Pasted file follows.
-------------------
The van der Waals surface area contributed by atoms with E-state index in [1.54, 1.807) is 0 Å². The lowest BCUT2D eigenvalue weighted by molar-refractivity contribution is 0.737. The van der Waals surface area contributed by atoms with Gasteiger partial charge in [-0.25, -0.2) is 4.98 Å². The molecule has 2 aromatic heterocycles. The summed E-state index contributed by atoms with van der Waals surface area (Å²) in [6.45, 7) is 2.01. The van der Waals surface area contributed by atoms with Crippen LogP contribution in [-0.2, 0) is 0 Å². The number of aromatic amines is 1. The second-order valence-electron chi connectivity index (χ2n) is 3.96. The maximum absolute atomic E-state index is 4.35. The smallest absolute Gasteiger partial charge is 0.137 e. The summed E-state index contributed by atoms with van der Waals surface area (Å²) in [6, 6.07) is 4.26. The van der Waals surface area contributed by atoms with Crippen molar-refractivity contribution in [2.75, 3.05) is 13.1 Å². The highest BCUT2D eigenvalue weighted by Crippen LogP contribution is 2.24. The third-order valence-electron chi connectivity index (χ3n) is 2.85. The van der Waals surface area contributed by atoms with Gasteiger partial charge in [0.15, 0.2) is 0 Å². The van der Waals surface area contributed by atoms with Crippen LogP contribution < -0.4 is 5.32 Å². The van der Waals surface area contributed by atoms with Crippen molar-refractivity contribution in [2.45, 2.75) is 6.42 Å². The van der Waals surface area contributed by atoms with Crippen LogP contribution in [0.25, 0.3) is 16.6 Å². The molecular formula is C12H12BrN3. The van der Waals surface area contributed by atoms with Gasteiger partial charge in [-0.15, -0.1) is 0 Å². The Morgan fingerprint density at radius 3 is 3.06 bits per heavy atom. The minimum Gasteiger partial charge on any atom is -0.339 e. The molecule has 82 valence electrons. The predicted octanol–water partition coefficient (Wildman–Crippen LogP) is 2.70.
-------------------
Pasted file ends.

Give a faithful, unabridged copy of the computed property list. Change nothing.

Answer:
The van der Waals surface area contributed by atoms with E-state index in [1.54, 1.807) is 0 Å². The lowest BCUT2D eigenvalue weighted by molar-refractivity contribution is 0.737. The van der Waals surface area contributed by atoms with Gasteiger partial charge in [-0.25, -0.2) is 4.98 Å². The molecule has 2 aromatic heterocycles. The summed E-state index contributed by atoms with van der Waals surface area (Å²) in [6.45, 7) is 2.01. The van der Waals surface area contributed by atoms with Crippen LogP contribution in [-0.2, 0) is 0 Å². The number of aromatic amines is 1. The second-order valence-electron chi connectivity index (χ2n) is 3.96. The maximum absolute atomic E-state index is 4.35. The smallest absolute Gasteiger partial charge is 0.137 e. The summed E-state index contributed by atoms with van der Waals surface area (Å²) in [6, 6.07) is 4.26. The van der Waals surface area contributed by atoms with Crippen molar-refractivity contribution in [2.75, 3.05) is 13.1 Å². The highest BCUT2D eigenvalue weighted by Crippen LogP contribution is 2.24. The third-order valence-electron chi connectivity index (χ3n) is 2.85. The van der Waals surface area contributed by atoms with Gasteiger partial charge in [0.15, 0.2) is 0 Å². The van der Waals surface area contributed by atoms with Crippen LogP contribution < -0.4 is 5.32 Å². The van der Waals surface area contributed by atoms with Crippen molar-refractivity contribution in [2.45, 2.75) is 6.42 Å². The van der Waals surface area contributed by atoms with Crippen LogP contribution in [0.25, 0.3) is 16.6 Å². The molecular formula is C12H12BrN3. The van der Waals surface area contributed by atoms with Gasteiger partial charge in [-0.15, -0.1) is 0 Å². The Morgan fingerprint density at radius 3 is 3.06 bits per heavy atom. The minimum Gasteiger partial charge on any atom is -0.339 e. The molecule has 82 valence electrons. The predicted octanol–water partition coefficient (Wildman–Crippen LogP) is 2.70.